Getting started with agile can be daunting. Consultants and software vendors sell big promises about faster delivery and improved project management, but what are the real questions you should be asking? What are the traps you should be mindful of before buying Agile or DevOps “in a box”?
It’s not about software
In 1986, the Harvard Business Review looked at strong product development growth in Asia and asked why was it different, and arguably more successful, than traditional product management in the West. At its core, was a philosophy about ways of working that has become known as Lean and Agile.
At the dawn of the 21st century, the main focus of these ways of working was software. However, the popular frameworks like Scrum, are now being used by teams in any in complex environment where people need to adapt rapidly to change and gain advantage in a cross-functional team environment – finance, medical, HR, marketing, and even research and education.
It’s about teams, even for senior managers
The most common mistake is seeing agile as a project management methodology. What results is a group of people who are spread across several projects using different, often conflicting, ways of working, going to several planning and review meetings, and barely having any time to work. The context switching that results can be enormous.
Dedicated teams are 50% more successful than the traditional practice of people spread across several project teams. This focus creates greater throughput and allows members to bond go a clear goal.
Don’t apply agile to a traditional project. Instead, apply it to the way a whole team works — whether it’s the marketing team, a software development team, or even executives.
There is no “agile methodology”
Contrary to many consultants’ sales pitches there is no “agile methodology”. There are literally dozens of agile practices, several frameworks, all built on a set of four values that emphasise collaboration, transparency, and continuous improvement. The most popular framework is Scrum, but others include Kanban and eXtreme Programming (XP). For teams of teams delivering large solutions, there’s SAFe, Nexus, LeSS, Scrum @ Scale, and others.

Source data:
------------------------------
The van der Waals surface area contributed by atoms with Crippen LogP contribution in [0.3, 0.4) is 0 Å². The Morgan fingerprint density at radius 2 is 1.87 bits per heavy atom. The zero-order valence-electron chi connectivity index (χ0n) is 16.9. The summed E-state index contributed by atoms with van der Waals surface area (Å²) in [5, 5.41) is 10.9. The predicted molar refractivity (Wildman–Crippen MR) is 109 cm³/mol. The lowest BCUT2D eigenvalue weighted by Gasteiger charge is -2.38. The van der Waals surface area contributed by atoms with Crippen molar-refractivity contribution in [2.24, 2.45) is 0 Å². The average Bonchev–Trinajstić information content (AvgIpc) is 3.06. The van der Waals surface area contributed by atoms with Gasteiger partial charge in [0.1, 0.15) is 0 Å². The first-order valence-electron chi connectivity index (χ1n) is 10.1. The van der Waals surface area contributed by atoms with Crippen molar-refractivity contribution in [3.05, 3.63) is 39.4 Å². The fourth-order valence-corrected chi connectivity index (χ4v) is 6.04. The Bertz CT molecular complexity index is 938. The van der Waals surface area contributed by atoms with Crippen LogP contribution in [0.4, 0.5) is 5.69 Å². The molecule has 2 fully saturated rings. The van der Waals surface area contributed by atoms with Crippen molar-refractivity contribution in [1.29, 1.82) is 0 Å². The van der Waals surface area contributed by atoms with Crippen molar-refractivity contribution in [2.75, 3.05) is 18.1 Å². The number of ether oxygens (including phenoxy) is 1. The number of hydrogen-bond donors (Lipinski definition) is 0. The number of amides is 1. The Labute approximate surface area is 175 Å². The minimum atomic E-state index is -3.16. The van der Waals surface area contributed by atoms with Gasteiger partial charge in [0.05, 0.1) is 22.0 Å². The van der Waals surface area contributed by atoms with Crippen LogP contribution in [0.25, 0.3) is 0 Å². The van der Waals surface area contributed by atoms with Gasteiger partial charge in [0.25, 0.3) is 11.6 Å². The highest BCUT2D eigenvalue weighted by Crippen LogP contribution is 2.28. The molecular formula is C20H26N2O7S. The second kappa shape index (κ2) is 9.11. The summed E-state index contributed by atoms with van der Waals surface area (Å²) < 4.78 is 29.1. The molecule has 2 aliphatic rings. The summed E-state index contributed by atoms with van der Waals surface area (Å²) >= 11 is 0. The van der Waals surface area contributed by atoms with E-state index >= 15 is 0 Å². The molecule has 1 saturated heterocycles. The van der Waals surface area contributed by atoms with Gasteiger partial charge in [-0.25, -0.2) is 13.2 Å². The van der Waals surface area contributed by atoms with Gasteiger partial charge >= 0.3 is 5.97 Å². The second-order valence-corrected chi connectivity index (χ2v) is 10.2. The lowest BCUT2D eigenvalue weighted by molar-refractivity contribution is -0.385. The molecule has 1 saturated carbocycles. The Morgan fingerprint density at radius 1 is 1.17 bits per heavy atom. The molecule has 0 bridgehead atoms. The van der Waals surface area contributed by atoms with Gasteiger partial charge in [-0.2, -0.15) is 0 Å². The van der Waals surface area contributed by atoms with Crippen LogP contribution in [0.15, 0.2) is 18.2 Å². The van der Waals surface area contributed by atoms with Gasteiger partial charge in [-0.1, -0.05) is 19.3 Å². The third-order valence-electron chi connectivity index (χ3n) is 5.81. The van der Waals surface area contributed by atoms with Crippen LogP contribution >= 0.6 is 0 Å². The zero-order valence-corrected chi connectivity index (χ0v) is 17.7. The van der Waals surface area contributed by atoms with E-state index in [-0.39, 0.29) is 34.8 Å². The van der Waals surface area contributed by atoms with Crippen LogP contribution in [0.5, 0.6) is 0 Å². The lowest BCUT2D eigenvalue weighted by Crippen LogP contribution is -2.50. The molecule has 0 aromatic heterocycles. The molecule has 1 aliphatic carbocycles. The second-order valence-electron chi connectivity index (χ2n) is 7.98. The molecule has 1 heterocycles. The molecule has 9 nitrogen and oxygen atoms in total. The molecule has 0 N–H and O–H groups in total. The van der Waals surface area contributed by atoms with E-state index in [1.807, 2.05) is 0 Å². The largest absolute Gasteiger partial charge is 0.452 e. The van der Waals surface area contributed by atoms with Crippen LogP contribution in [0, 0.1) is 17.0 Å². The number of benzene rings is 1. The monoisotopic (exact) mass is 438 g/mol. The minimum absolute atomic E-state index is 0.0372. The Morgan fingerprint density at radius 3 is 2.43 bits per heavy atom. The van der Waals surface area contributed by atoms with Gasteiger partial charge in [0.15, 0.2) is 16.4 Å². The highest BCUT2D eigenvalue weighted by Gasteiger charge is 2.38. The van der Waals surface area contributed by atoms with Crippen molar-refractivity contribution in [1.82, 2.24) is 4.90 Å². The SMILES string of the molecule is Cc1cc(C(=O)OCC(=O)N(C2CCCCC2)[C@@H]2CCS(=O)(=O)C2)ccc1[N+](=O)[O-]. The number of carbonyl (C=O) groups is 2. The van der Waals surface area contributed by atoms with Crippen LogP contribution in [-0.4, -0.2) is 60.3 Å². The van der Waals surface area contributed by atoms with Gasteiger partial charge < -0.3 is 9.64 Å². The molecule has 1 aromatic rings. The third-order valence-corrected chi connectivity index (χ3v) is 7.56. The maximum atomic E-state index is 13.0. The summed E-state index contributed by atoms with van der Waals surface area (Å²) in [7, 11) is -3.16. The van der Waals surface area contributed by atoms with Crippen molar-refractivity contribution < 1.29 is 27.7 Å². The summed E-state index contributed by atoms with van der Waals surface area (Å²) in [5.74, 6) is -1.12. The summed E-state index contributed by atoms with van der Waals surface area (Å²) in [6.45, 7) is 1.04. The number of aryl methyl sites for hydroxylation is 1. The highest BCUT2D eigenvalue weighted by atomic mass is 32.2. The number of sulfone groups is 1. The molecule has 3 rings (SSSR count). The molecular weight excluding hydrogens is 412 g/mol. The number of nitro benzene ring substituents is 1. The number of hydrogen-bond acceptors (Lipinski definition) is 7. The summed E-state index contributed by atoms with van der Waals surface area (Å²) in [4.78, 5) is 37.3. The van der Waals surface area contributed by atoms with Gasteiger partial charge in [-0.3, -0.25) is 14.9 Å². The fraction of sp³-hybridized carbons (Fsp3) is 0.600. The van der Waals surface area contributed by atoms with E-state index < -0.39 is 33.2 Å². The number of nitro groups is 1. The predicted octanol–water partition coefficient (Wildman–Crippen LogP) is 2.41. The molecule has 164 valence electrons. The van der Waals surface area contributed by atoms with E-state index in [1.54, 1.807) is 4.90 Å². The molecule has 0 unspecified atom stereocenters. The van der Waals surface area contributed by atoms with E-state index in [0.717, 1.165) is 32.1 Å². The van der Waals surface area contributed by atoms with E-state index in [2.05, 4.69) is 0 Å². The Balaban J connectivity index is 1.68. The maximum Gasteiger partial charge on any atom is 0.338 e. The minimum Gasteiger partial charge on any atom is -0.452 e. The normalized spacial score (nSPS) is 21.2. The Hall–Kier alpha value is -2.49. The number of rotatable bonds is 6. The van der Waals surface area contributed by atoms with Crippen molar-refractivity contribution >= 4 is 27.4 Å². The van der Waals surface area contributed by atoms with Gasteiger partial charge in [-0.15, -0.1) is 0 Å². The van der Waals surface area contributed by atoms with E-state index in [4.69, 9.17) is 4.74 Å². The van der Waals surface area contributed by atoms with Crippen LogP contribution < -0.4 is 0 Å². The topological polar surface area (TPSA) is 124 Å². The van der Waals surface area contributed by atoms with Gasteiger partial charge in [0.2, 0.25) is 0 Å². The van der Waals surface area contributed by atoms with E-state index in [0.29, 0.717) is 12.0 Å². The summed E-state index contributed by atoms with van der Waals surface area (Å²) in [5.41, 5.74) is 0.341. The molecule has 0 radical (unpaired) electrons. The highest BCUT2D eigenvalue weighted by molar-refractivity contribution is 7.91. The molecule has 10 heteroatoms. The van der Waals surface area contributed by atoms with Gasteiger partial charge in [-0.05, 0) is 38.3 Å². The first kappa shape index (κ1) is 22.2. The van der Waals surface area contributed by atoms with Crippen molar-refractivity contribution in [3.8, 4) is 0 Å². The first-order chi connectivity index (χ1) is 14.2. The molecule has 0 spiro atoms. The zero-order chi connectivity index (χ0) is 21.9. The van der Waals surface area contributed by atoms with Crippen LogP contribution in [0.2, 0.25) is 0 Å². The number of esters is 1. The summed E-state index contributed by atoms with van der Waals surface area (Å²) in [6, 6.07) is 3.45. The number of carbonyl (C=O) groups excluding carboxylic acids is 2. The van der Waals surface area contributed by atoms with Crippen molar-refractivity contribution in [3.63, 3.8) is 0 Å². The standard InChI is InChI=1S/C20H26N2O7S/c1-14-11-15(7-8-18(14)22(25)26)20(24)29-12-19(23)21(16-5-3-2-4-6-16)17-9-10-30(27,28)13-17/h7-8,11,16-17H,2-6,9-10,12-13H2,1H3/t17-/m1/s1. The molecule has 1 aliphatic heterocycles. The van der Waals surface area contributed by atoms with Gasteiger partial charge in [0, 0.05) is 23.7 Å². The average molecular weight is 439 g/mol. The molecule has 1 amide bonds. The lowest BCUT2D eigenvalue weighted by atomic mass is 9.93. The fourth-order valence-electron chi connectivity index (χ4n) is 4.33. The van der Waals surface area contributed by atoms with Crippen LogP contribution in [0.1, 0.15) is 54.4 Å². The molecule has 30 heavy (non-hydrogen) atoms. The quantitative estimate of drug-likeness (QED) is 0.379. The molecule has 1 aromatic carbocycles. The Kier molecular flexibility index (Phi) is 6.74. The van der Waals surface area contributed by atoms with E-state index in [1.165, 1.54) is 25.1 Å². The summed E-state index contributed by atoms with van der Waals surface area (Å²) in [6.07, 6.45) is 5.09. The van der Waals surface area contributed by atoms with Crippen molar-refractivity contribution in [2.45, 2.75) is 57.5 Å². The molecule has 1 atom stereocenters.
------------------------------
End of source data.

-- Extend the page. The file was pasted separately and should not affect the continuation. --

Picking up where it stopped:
In selecting a framework, consider:
- How quickly you need to adapt to change?
- Do your teams primarily do planned work or is it primarily demand based?
- How many teams need to collaborate on the same initiative or do they all work on independent things?
Agile isn’t “pick’n’mix”
There is a huge temptation to look at the plethora of frameworks and choose the bits you feel will work best with your organisation and its current culture. However, agile frameworks aren’t designed to be used in this way.
Just like building a house, contemporary ways of working also have frameworks. Where a house’s framework is the slab, the walls, the roof, agile’s frameworks create the basic building blocks of empiricism — adapting to change based on observation of objective, measurable outputs.
From the start, your agile framework is designed to change the way you work. Scrum, for example, reinforces shorter work cycles called “Sprints”, and review sessions to examine the outputs of work in order to learn from its delivery and get feedback on what to do next.
Choose a framework. Start with the basics. Don’t over complicate it.
Scrum is where most people start. The State of Agile Survey (2019) reports that 72% of people use it as their framework of choice. Scrum is simple, it has role descriptions, and some basic process for planning and adapting to emerging change. The secret for success with this, or any other framework, is to find someone with experience to help you apply the framework to the team’s work on a day-to-day basis. Going to a certified Scrum Master course is useful, but it won’t give you the experience you need to be successful. This is where finding a coach is very important.